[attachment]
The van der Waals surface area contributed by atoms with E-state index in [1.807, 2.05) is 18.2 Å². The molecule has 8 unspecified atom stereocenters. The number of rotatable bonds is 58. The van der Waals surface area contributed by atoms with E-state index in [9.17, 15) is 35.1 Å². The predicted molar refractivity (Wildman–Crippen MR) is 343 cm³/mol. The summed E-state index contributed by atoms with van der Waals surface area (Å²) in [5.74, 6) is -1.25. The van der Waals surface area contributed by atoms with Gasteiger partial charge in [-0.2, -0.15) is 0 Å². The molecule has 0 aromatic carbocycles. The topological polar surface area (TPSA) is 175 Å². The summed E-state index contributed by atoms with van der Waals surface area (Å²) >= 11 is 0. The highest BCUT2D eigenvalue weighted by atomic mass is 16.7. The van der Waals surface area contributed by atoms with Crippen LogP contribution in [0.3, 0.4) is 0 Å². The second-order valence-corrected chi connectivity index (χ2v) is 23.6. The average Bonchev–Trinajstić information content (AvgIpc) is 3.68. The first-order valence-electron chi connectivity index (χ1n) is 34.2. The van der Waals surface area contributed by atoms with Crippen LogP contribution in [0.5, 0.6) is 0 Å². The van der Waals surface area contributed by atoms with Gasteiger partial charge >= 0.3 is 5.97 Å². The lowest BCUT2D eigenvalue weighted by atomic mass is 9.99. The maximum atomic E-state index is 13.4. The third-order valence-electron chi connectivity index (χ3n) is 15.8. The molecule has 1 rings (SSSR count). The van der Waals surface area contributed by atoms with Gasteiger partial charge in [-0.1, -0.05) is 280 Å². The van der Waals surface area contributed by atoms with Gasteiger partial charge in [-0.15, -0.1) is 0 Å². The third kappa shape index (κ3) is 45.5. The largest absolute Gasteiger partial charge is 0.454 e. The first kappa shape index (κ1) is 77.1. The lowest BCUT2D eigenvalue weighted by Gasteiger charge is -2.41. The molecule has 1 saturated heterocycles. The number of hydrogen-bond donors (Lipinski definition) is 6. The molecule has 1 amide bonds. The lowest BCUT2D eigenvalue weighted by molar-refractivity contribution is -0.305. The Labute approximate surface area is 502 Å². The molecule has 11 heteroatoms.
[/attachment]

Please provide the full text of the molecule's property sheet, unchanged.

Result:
The van der Waals surface area contributed by atoms with E-state index in [1.807, 2.05) is 18.2 Å². The molecule has 8 unspecified atom stereocenters. The number of rotatable bonds is 58. The van der Waals surface area contributed by atoms with E-state index in [9.17, 15) is 35.1 Å². The predicted molar refractivity (Wildman–Crippen MR) is 343 cm³/mol. The summed E-state index contributed by atoms with van der Waals surface area (Å²) in [5.74, 6) is -1.25. The van der Waals surface area contributed by atoms with Gasteiger partial charge in [-0.2, -0.15) is 0 Å². The molecule has 0 aromatic carbocycles. The topological polar surface area (TPSA) is 175 Å². The summed E-state index contributed by atoms with van der Waals surface area (Å²) >= 11 is 0. The highest BCUT2D eigenvalue weighted by atomic mass is 16.7. The van der Waals surface area contributed by atoms with Crippen LogP contribution in [0.3, 0.4) is 0 Å². The second-order valence-corrected chi connectivity index (χ2v) is 23.6. The average Bonchev–Trinajstić information content (AvgIpc) is 3.68. The first-order valence-electron chi connectivity index (χ1n) is 34.2. The van der Waals surface area contributed by atoms with Crippen LogP contribution in [0.5, 0.6) is 0 Å². The van der Waals surface area contributed by atoms with Gasteiger partial charge >= 0.3 is 5.97 Å². The lowest BCUT2D eigenvalue weighted by atomic mass is 9.99. The maximum atomic E-state index is 13.4. The third-order valence-electron chi connectivity index (χ3n) is 15.8. The molecule has 1 rings (SSSR count). The van der Waals surface area contributed by atoms with Gasteiger partial charge in [-0.1, -0.05) is 280 Å². The van der Waals surface area contributed by atoms with Gasteiger partial charge in [-0.15, -0.1) is 0 Å². The third kappa shape index (κ3) is 45.5. The largest absolute Gasteiger partial charge is 0.454 e. The first kappa shape index (κ1) is 77.1. The lowest BCUT2D eigenvalue weighted by Gasteiger charge is -2.41. The molecule has 1 saturated heterocycles. The number of hydrogen-bond donors (Lipinski definition) is 6. The molecule has 1 amide bonds. The lowest BCUT2D eigenvalue weighted by molar-refractivity contribution is -0.305. The Labute approximate surface area is 502 Å². The molecule has 11 heteroatoms.